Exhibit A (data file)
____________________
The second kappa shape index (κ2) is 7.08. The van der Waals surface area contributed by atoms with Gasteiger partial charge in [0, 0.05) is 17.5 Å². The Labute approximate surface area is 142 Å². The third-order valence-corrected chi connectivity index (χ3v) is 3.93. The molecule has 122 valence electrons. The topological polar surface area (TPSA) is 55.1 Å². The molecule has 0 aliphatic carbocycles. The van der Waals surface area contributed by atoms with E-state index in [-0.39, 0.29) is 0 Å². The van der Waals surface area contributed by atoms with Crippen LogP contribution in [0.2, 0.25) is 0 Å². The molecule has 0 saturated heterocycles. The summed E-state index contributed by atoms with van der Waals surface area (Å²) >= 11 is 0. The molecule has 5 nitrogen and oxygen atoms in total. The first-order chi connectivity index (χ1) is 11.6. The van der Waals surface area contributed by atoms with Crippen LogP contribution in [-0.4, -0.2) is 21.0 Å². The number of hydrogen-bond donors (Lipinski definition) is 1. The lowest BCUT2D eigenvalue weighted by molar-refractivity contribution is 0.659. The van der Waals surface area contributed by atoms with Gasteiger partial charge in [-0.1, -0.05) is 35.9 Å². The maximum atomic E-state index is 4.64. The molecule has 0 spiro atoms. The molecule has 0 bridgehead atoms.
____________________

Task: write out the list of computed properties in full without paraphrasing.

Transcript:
The second kappa shape index (κ2) is 7.08. The van der Waals surface area contributed by atoms with Gasteiger partial charge in [0, 0.05) is 17.5 Å². The Labute approximate surface area is 142 Å². The third-order valence-corrected chi connectivity index (χ3v) is 3.93. The molecule has 122 valence electrons. The topological polar surface area (TPSA) is 55.1 Å². The molecule has 0 aliphatic carbocycles. The van der Waals surface area contributed by atoms with E-state index in [-0.39, 0.29) is 0 Å². The van der Waals surface area contributed by atoms with Crippen LogP contribution in [0.2, 0.25) is 0 Å². The molecule has 0 saturated heterocycles. The summed E-state index contributed by atoms with van der Waals surface area (Å²) >= 11 is 0. The molecule has 5 nitrogen and oxygen atoms in total. The first-order chi connectivity index (χ1) is 11.6. The van der Waals surface area contributed by atoms with Crippen LogP contribution in [-0.4, -0.2) is 21.0 Å². The number of hydrogen-bond donors (Lipinski definition) is 1. The lowest BCUT2D eigenvalue weighted by molar-refractivity contribution is 0.659. The van der Waals surface area contributed by atoms with Gasteiger partial charge in [-0.1, -0.05) is 35.9 Å². The maximum atomic E-state index is 4.64. The molecule has 0 spiro atoms. The molecule has 0 bridgehead atoms.